For more on both disasters, see A Disastrous History of Britain. The exhibition at Wigan entitled ‘Don’t go down the mine’ runs until March 22, 2011.


Thursday 16 December 2010

Boat people

The deaths of at least 28 people, and possibly many more, in the shipwreck on Christmas Island is a reminder of the lengths to which people desperate to leave their country will go. A flimsy wooden boat carrying suspected asylum seekers from Iraq and Iran was dashed onto jagged rocks in very high seas.

More than forty people have been rescued, but it may be that the boat was carrying more than 100. It is believed it may have been on its way from Indonesia to Australia. The engines seem to have failed, and the craft was quickly smashed to pieces. It seems to have managed to evade detection and the alarm was raised only when local residents heard screams from the passengers.

Perhaps the biggest unofficial exodus by sea ever mounted was by the Vietnamese boat people. During the late 1970’s, an estimated 2 million fled South Vietnam as the Communists took over.

Apart from the usual hazards of taking to the ocean in small and often unseaworthy vessels, they had to run the gauntlet of pirates, and even if they made it to refugee camps, they were often ill-treated there too. An estimated half million died.

Sunday 12 December 2010

A date for your diary

I am giving a free talk on London's Disasters at Shoe Lane Library, 1, Little New Street, London EC4A 3JR at 1230 on January 4, 2011.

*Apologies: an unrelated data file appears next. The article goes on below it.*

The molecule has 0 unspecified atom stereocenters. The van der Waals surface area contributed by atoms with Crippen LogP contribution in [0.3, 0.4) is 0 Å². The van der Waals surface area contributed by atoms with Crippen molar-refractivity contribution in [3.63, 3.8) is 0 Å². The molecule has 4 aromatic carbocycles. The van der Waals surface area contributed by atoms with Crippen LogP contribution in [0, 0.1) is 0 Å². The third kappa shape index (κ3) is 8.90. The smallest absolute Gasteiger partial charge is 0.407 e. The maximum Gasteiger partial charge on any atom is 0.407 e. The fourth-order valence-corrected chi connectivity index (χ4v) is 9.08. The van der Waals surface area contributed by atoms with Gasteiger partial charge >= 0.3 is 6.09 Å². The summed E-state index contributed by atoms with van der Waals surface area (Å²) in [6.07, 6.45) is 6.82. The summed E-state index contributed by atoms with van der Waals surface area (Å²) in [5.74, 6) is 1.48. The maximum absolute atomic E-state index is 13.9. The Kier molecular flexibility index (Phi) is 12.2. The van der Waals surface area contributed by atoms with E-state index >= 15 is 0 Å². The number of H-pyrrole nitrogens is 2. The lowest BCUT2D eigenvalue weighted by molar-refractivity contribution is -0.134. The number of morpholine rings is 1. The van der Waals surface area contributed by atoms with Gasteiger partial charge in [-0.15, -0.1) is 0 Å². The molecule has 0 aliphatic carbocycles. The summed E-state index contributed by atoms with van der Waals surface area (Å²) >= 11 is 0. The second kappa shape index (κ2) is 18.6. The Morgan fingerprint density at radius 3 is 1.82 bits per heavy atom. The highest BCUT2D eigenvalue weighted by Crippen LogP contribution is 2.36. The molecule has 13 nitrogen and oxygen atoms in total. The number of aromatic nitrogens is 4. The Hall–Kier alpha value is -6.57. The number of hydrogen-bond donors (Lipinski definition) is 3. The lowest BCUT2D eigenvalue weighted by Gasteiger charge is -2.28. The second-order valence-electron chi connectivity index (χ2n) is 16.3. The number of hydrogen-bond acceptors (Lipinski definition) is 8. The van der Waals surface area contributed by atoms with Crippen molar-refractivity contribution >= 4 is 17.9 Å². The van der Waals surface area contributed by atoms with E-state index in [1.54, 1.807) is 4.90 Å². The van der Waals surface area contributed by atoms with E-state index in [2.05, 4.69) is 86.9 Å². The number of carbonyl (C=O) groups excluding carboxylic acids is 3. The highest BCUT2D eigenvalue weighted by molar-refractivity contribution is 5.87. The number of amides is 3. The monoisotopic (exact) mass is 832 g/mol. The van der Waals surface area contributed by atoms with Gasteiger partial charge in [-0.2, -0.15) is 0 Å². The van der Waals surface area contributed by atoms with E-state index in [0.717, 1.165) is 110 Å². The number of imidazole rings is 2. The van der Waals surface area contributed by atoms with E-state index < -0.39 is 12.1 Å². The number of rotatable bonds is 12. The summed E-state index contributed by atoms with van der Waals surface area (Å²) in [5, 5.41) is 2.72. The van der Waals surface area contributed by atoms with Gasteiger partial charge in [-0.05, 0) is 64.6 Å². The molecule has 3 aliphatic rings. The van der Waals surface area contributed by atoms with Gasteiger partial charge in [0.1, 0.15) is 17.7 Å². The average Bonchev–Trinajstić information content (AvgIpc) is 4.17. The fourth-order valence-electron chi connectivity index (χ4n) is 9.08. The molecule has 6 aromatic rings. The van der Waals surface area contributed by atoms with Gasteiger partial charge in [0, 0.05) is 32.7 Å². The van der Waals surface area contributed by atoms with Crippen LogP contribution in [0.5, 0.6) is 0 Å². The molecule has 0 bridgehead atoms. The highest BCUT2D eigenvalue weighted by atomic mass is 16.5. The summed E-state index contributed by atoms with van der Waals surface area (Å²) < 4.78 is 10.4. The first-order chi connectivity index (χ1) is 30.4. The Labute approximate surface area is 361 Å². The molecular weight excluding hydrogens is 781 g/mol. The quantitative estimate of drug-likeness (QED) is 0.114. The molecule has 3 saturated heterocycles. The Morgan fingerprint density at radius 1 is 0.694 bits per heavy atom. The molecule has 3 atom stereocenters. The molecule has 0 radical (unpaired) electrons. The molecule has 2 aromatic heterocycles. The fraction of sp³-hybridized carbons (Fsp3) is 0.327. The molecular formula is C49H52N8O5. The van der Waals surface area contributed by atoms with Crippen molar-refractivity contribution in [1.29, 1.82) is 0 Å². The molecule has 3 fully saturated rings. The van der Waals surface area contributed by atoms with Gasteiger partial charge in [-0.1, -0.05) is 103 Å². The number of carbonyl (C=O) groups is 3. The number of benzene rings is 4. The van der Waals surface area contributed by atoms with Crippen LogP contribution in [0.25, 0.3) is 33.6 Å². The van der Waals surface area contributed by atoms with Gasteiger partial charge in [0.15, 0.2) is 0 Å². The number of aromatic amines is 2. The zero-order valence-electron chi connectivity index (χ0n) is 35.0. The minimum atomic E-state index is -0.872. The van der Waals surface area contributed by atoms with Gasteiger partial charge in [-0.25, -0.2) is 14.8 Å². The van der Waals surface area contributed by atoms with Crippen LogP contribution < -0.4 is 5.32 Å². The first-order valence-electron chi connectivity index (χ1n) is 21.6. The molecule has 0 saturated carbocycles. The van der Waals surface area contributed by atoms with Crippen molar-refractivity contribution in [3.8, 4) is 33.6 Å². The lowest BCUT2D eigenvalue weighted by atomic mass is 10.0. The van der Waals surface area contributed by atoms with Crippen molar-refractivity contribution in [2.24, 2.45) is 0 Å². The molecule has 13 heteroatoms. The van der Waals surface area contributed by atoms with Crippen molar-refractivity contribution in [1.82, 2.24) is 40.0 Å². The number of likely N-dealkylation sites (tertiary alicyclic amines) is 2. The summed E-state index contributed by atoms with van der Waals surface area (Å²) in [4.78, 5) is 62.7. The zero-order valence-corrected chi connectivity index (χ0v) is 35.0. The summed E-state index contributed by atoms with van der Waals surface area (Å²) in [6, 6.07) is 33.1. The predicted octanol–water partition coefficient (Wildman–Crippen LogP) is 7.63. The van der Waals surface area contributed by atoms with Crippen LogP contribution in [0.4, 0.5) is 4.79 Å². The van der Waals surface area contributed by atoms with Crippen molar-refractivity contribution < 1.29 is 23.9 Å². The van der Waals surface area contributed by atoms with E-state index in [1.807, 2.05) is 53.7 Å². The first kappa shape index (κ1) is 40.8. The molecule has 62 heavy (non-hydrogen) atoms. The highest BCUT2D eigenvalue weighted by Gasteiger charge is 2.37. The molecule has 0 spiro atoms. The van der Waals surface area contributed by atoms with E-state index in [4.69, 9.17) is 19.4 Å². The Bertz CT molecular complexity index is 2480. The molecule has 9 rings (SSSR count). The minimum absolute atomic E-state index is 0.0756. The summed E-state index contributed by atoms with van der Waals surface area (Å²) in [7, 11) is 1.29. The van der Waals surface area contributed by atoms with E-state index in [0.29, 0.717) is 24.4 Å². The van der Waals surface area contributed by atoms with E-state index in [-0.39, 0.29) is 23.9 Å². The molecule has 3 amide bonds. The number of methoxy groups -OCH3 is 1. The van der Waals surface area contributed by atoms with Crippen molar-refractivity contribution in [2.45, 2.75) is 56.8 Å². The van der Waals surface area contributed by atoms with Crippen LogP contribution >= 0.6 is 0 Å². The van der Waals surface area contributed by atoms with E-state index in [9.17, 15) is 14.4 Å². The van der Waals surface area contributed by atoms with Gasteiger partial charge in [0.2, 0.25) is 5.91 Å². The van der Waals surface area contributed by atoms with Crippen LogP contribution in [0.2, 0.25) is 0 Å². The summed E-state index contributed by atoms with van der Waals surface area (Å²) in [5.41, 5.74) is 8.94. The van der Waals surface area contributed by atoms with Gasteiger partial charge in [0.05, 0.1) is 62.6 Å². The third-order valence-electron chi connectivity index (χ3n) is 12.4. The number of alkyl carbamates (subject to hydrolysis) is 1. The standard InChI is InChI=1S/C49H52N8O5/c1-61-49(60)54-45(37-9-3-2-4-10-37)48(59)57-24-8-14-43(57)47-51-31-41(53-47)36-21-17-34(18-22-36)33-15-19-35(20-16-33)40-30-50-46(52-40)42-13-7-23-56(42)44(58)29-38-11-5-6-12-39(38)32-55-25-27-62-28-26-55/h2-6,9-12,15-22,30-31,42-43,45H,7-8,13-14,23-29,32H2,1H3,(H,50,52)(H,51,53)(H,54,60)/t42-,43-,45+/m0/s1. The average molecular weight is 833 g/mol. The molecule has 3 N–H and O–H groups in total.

See you there!

Saturday 11 December 2010

Rwanda genocide - preserving history

An archive of the Rwanda genocide of 1994 has just opened at the Kigali Genocide Memorial in the country’s capital. It includes thousands of documents, photographs and video and sound recordings collected from survivors, witnesses and perpetrators of the mass murder.

It’s a joint initiative by the Rwandan government and the Aegis Trust, which works to prevent genocide and crimes against humanity, and the memorial site is on slopes above mass graves believed to hold the bodies of up to a quarter of a million victims.

The site’s director, himself a survivor of the genocide says that many people in Rwanda still deny the genocide, and that the archive will help ‘fight them with facts.’ The Aegis Trust is also working with the UK’s University of Nottingham to create a comprehensive map of Rwanda’s genocide sites. So far more than 1,000 have been identified in Kigali alone.